Now, another record I wish to set here is, I have nothing against gays. My close friends are gay. And the last thing I want to do is to take the moral high horse on this issue, because god knows heterosexual marital partnerships are not exactly the role model here for society at large. 
Neither do I want to be a head-in-the-sand observer because the reality of things is indeed changing. And our modern sensitivities are gradually blunting. 
While the gay community has always co-existed, and even thrived, with the majority in society at large since Plato's time (and I believe way before then), they are now however demanding marital rights and recognition for, and acceptance of, their partnership in the same way that heterosexual couples have - since time can remember - been duly accorded for theirs. 
Ultimately, it can't be denied that the Pinkdot's aim is to move in that direction that the case of Obergefell v. Hodges has taken the gay movement to, which culminated to the June 2015 Supreme Court's ground-breaking ruling in a split majority decision in favour of (and endorsing) same-sex marriage. 
So, supporting the freedom to love as Pink Dot hails it is going to end up with supporting the freedom to get married, to conceive a child or two via adoption or other technologically advanced method of conception, to allow two fathers or two mothers to parent a child and start a family, and to accept the whole union as normal, and as standing on equal footing, as the union of a father and a mother in conceiving, nurturing and parenting their own child through a sexually complementary and spiritually intimate reproductive act.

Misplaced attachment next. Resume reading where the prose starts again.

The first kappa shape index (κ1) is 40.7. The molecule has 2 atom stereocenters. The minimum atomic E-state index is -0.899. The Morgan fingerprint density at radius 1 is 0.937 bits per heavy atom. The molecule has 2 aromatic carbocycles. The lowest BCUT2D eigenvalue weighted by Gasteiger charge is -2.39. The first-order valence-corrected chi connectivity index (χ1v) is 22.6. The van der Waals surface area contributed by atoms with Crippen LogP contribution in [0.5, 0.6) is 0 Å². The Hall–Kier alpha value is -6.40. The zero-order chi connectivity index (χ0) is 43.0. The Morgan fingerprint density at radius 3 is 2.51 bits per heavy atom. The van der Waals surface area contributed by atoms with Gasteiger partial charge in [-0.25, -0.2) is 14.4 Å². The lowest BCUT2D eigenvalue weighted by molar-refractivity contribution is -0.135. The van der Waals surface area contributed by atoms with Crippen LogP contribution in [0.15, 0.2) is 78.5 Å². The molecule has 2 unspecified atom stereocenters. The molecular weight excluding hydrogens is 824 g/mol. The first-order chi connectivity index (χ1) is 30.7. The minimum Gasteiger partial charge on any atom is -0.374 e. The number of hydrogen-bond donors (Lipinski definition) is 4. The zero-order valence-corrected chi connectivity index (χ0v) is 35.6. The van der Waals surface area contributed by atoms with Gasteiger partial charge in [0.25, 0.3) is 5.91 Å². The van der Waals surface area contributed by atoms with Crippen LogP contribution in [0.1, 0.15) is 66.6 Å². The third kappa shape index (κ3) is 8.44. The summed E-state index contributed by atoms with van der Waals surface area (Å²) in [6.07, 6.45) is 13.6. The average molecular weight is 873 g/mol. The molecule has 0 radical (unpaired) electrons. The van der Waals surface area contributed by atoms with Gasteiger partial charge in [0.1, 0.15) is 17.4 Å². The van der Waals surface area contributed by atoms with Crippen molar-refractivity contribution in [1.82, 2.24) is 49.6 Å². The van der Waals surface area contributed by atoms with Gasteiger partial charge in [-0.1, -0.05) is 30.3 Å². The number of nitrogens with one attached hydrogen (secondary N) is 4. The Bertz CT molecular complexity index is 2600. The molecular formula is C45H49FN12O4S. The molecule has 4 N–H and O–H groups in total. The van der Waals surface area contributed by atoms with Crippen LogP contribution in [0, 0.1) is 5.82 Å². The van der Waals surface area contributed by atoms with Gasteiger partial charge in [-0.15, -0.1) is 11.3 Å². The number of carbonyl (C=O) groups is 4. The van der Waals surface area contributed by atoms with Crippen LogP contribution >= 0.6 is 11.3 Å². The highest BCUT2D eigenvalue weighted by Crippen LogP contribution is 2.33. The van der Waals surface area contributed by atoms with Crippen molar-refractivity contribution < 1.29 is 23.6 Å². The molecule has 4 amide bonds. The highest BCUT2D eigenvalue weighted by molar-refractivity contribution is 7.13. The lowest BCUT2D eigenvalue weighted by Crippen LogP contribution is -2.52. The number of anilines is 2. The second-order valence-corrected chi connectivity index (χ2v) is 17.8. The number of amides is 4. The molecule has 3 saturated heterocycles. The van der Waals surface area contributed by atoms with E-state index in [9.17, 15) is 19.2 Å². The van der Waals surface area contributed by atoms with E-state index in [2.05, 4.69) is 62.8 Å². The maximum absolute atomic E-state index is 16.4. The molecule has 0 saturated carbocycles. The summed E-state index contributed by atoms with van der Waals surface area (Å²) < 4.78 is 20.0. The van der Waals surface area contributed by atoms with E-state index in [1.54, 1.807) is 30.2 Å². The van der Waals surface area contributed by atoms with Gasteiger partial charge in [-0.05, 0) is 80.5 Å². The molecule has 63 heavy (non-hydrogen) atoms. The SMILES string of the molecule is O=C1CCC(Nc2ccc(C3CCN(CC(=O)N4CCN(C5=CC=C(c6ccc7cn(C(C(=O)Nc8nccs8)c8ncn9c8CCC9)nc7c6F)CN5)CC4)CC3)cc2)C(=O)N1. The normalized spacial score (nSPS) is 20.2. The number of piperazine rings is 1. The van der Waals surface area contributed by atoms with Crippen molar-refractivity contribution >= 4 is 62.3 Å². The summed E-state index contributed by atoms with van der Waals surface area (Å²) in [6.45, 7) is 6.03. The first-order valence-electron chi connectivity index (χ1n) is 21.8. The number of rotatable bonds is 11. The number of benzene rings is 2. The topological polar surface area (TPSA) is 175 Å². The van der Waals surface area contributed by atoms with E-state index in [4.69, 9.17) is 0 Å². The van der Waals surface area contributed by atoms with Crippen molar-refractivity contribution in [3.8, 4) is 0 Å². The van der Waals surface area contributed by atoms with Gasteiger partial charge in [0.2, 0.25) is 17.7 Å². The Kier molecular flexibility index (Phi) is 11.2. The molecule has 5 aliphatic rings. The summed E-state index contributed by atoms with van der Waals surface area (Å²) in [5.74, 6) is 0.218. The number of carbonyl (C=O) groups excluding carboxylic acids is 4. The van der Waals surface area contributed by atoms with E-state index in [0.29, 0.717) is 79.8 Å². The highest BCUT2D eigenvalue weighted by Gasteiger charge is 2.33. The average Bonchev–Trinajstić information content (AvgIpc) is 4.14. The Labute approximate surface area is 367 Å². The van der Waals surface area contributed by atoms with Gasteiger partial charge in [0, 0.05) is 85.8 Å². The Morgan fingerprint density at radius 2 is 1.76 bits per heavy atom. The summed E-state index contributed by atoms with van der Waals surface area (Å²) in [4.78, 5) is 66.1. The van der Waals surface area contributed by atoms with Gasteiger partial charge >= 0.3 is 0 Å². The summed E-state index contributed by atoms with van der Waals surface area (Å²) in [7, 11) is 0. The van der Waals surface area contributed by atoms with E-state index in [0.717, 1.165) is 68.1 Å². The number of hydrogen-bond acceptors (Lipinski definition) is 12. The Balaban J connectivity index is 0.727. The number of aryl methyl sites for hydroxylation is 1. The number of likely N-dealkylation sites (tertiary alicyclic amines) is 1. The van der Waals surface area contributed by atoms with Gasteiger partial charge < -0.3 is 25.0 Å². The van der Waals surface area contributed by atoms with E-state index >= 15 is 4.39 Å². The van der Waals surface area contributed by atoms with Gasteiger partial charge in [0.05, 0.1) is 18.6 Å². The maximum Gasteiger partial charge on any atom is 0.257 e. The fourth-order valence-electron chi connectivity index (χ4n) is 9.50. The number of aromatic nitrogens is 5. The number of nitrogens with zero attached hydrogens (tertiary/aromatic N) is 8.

As a Christian, and a traditionalist, that is honestly a lot to take in, whether it is done in support of "freedom" in general or "love" in particular. 
But, as a father locked in a holy heterosexual matrimony with three growing kids, who also strives to keep an open mind of all things, I somehow resonate with the words of the Pinkdot organizer, when they say about "conversations" and "dialogue" to promote greater understanding so as to achieve a consensus (not conflict) whereby we may even have to agree to disagree on both sides. 
And on that common ground, our common enemy here is not religion or tradition or church values or religious teachings to our kids. 
Our common enemy is however self-righteousness. And this can happen on both sides of the debate.